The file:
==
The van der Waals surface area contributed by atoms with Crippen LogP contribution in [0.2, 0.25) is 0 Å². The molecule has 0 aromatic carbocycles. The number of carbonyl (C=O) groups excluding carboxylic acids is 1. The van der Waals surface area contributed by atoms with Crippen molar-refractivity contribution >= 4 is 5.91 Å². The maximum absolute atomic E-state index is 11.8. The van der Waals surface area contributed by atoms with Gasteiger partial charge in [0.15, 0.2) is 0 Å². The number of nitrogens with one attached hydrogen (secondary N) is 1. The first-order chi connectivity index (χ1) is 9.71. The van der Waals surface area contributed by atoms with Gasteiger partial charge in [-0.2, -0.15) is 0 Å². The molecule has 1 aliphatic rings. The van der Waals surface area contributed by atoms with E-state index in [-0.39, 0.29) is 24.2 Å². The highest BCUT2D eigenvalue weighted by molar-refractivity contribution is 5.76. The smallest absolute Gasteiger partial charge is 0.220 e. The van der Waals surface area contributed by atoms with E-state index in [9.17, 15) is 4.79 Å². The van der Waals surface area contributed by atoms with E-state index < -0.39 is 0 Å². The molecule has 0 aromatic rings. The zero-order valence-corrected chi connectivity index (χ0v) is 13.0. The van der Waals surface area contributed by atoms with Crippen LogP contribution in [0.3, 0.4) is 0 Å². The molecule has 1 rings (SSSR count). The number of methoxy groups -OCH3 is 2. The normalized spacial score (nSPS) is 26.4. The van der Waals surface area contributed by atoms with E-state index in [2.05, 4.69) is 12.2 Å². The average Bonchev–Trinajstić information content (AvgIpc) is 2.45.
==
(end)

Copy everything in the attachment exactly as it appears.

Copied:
The van der Waals surface area contributed by atoms with Crippen LogP contribution in [0.2, 0.25) is 0 Å². The molecule has 0 aromatic carbocycles. The number of carbonyl (C=O) groups excluding carboxylic acids is 1. The van der Waals surface area contributed by atoms with Crippen molar-refractivity contribution >= 4 is 5.91 Å². The maximum absolute atomic E-state index is 11.8. The van der Waals surface area contributed by atoms with Gasteiger partial charge in [0.15, 0.2) is 0 Å². The number of nitrogens with one attached hydrogen (secondary N) is 1. The first-order chi connectivity index (χ1) is 9.71. The van der Waals surface area contributed by atoms with Gasteiger partial charge in [-0.2, -0.15) is 0 Å². The molecule has 1 aliphatic rings. The van der Waals surface area contributed by atoms with E-state index in [-0.39, 0.29) is 24.2 Å². The highest BCUT2D eigenvalue weighted by molar-refractivity contribution is 5.76. The smallest absolute Gasteiger partial charge is 0.220 e. The van der Waals surface area contributed by atoms with E-state index in [9.17, 15) is 4.79 Å². The van der Waals surface area contributed by atoms with E-state index < -0.39 is 0 Å². The molecule has 0 aromatic rings. The zero-order valence-corrected chi connectivity index (χ0v) is 13.0. The van der Waals surface area contributed by atoms with Crippen LogP contribution in [0.3, 0.4) is 0 Å². The molecule has 1 rings (SSSR count). The number of methoxy groups -OCH3 is 2. The normalized spacial score (nSPS) is 26.4. The van der Waals surface area contributed by atoms with E-state index in [2.05, 4.69) is 12.2 Å². The average Bonchev–Trinajstić information content (AvgIpc) is 2.45.